From Fair Pay to Fair Play: Title IX 40 Years Later
With about 20 meters left in the 3,200, West Liberty-Salem High School junior Meghan Vogel personified the purpose of Title IX in its 40th year.
As Vogel set her eyes on the finish line, her opponent, Arden McMath, started to collapse from fatigue. Instead of leveraging her advantage and immediately passing her, Vogel chose an alternative route. She lifted McMath up and helped carry her across the finish line.
When asked about her incredible show of sportsmanship, Vogel simply stated, “…I just did what I knew was right and what I was supposed to do.”
Leadership. Barely an afterthought to Vogel.
Such is the power of women’s athletics.
EMILY’s List women have long been at the forefront of championing women’s issues from fair pay to fair play. Title IX legislation, first introduced in the 1970’s, was co-authored by Patsy Mink, an EMILY’s List alum. Her pro-choice, Democratic women successors like Barbara Mikulski and Patty Murray have been defenders of the cause ever since, working not only to override vetoes but to expand the legislative protections of women’s sports.
Title IX passed on June 23, 1972, ensuring that girls and boys would receive equal opportunities to learn leadership qualities (like those shown by Vogel) through sports and education. At the time, one in 27 girls played varsity high school sports and 32,000 women played on intercollegiate teams nationwide.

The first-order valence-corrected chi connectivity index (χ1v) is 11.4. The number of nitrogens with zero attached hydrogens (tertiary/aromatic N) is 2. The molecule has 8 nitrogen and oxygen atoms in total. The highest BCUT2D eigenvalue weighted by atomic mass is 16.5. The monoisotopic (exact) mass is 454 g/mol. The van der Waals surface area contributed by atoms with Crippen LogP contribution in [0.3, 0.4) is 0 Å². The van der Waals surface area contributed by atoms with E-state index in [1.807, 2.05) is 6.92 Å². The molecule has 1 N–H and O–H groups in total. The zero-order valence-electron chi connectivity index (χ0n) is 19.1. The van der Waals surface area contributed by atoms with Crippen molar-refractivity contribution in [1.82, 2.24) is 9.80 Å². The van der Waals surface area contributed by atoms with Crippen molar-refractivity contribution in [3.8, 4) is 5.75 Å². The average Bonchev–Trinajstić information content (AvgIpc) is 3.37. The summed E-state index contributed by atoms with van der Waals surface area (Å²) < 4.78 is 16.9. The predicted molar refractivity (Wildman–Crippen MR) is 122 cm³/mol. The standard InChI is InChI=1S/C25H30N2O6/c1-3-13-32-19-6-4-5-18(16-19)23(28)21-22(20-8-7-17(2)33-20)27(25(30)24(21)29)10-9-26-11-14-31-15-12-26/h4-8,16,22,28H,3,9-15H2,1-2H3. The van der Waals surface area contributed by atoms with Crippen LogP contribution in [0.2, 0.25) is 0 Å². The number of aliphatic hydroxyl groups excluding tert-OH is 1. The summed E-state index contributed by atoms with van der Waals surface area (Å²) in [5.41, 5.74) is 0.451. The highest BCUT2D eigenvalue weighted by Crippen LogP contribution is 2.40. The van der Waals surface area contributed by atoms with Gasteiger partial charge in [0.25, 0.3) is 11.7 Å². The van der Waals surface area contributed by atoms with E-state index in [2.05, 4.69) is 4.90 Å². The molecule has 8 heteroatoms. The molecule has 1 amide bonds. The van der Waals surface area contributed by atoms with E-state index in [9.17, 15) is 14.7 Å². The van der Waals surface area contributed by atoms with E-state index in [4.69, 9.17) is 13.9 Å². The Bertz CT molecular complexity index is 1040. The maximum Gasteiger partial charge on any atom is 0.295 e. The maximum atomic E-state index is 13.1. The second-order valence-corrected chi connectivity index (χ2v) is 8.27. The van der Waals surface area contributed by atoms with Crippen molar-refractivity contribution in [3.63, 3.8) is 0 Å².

Fast forward 40 years and about one in three girls play high school sports and over 150,000 women compete in college athletics.
But Title IX is about much, much more than athletics. Girls participating in team sports earn higher grades, enjoy higher self-esteem, develop more friendships, and have better physical and emotional health over a lifetime.
Title IX has helped more women rise to the top. Today’s young women athletes wear more caps and gowns and more business suits, too. In fact, four out of five female business executives reported playing sports growing up and attributed part of their success to lessons learned on the field.
But ultimately, it’s about opportunity: the opportunity to work together for a common goal; the opportunity to display courage under fire; and last but certainly not least, the opportunity to lead on your team, in your community, or even your country.
And girls like Meghan Vogel are showing that the future is bright.